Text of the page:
• Social, gender and culture. The introduction of new ideas, technologies and skills requires an understanding of local decision-making systems, gender divisions and cultural preferences.
  • Technology. All new or modified equipment must be selected with careful consideration given to the availability of resources for maintenance and replacement parts.
  • Environment, Health & Safety. Employees should be involved in identifying and managing EH&S risks.
  • External economic factors. In a weak economy, projects should not be too complicated, ambitious or expensive.
  • Realistic duration. A short project may be inadequate for solving entrenched problems in a sustainable way, particularly when behavioural and institutional changes are intended. A long project, may on the other hand cause personnel to lose interest.

What We Will Do

  • Assess internal culture.
  • Examine company historical performance in previous projects.
  • Assess employee and leadership team capability.
  • Examine reasons for employee turnover.
  • Examine existing decision-making systems.
  • Develop a set of recommendations for how to ensure long-term sustainability of the improvement effort.
  • Provide a roadmap for the implementation of the recommendations.
  • Provide on-going guidance on implementing the transition.
  • Guidance on how to measure the results of the change.

What We Need You To Do

  • Commit to the change toward a culture of sustainability.
  • Ensure the active participation of the leadership team in the sustainability program.
  • Provide us with access to the required internal personnel.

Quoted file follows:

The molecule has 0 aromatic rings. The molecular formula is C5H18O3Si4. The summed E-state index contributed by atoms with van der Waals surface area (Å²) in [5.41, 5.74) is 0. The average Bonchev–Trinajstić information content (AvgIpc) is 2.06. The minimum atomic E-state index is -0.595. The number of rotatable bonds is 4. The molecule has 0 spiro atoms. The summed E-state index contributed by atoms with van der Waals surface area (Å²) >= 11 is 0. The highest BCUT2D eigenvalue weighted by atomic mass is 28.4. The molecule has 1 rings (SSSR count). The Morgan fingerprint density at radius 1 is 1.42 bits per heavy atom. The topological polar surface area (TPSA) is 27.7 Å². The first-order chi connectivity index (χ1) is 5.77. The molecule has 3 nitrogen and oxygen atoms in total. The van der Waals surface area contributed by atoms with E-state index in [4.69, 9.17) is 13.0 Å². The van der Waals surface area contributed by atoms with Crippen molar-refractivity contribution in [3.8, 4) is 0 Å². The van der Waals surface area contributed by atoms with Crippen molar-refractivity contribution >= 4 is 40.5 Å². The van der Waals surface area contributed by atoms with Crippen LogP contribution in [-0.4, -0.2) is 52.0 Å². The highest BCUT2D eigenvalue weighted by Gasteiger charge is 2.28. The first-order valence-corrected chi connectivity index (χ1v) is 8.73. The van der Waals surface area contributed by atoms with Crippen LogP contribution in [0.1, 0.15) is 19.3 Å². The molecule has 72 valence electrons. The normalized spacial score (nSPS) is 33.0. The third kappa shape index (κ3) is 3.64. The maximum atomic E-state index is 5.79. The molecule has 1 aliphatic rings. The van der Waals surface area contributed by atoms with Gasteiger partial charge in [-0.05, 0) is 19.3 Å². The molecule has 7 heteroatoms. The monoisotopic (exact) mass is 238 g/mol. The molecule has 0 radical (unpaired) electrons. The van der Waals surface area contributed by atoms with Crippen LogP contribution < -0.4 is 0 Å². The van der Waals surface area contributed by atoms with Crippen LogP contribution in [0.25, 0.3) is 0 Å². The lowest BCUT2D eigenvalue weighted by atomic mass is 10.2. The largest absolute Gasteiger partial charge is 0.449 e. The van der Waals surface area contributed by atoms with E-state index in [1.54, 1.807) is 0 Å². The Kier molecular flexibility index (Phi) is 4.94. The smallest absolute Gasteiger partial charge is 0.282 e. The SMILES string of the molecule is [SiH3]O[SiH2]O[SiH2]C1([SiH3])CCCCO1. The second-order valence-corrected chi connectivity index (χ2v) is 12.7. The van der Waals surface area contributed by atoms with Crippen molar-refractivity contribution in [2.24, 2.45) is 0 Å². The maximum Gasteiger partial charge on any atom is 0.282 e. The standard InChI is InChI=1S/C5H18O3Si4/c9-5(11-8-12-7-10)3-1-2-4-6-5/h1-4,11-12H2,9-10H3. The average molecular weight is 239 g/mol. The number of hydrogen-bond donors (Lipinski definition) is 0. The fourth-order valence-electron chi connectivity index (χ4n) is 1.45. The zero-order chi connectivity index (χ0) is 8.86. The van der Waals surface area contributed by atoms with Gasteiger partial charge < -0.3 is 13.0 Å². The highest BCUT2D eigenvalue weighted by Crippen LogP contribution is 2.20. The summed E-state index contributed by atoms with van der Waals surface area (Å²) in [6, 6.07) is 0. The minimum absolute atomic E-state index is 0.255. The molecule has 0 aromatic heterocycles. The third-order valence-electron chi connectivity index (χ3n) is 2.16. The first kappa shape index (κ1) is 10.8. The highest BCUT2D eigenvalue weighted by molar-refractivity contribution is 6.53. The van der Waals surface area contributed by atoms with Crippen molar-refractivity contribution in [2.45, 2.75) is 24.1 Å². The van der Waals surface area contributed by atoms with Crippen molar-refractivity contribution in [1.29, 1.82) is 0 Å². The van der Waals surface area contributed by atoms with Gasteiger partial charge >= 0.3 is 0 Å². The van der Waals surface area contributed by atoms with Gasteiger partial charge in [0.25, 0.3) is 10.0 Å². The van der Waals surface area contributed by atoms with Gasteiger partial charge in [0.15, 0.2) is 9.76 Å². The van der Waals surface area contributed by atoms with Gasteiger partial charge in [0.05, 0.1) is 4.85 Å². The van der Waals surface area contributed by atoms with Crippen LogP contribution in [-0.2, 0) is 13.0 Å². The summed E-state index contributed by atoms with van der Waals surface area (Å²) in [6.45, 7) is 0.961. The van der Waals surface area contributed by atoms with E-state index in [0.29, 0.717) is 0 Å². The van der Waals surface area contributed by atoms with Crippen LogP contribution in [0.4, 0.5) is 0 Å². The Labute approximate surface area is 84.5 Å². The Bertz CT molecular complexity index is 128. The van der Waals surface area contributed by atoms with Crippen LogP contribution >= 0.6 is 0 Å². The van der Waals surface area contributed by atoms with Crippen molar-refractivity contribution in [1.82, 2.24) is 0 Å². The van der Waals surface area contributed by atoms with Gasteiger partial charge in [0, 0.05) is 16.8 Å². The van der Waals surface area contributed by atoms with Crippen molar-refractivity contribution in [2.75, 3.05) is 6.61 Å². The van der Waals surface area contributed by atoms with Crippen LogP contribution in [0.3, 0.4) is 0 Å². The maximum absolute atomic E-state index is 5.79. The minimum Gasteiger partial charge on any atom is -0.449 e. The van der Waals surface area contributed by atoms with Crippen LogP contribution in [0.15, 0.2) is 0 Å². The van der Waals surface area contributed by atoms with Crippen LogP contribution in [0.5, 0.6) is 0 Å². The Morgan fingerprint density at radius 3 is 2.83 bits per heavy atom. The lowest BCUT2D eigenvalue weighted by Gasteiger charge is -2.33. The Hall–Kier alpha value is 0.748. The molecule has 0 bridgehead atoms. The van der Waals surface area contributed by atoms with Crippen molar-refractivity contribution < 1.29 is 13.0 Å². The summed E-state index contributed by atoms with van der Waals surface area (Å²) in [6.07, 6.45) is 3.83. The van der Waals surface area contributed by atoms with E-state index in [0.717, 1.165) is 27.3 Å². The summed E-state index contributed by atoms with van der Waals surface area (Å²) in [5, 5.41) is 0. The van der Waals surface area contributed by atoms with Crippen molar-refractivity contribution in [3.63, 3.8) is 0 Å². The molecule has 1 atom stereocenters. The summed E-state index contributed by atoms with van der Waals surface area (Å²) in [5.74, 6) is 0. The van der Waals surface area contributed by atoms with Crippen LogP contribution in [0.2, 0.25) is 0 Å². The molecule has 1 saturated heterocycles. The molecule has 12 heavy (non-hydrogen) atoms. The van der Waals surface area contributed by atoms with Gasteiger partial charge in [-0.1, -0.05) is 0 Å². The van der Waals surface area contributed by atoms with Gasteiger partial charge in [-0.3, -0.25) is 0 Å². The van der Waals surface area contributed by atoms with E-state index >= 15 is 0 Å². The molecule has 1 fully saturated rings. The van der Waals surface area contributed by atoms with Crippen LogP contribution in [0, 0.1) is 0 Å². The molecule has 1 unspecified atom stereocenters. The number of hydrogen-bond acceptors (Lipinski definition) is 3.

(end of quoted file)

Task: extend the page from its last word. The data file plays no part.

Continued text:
• Authorize those personnel to provide us with the required information in a timely fashion.
  • Assign resources as needed.
  • Ensure timely review and approval of recommended actions.
  • Ensure timely implementation of approved actions.


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SatiStar's Experience Makes The Difference!

  • . . . worked extremely well with the departmental and site managers . . . goal oriented and met the objectives set within the quoted budget and ensured the results were attained for the Company.

  • The guys from SatiStar did more in one week than we were able to do in 6 months.

  • Achieving ISO registration was far less onerous than we thought, our employees really rallied to the cause. The registration effort really brought us closer together as a team, and SatiStar really came through for us when we needed them.

  • We started this process a year ago with Mickey helping us create a spaghetti map of our processes on the whiteboard, and then his team guided us through their streamlining methodology and got us to where we are today. Our processes now look nothing like the spaghetti map – and we’re much more efficient today

  • This projected cycle time reduction of over 80% annual cost savings amounting to over 3% of sales, one-time savings of roughly $10 million, and working capital reduction of roughly $30 million really have us excited!

  • An outstanding success with Motorola’s vendor audit! What made this an exceptional achievement is that it typically takes 4 to 5 attempts to pass this audit. SatiStar’s expertise made it easy to avoid all the extra attempts.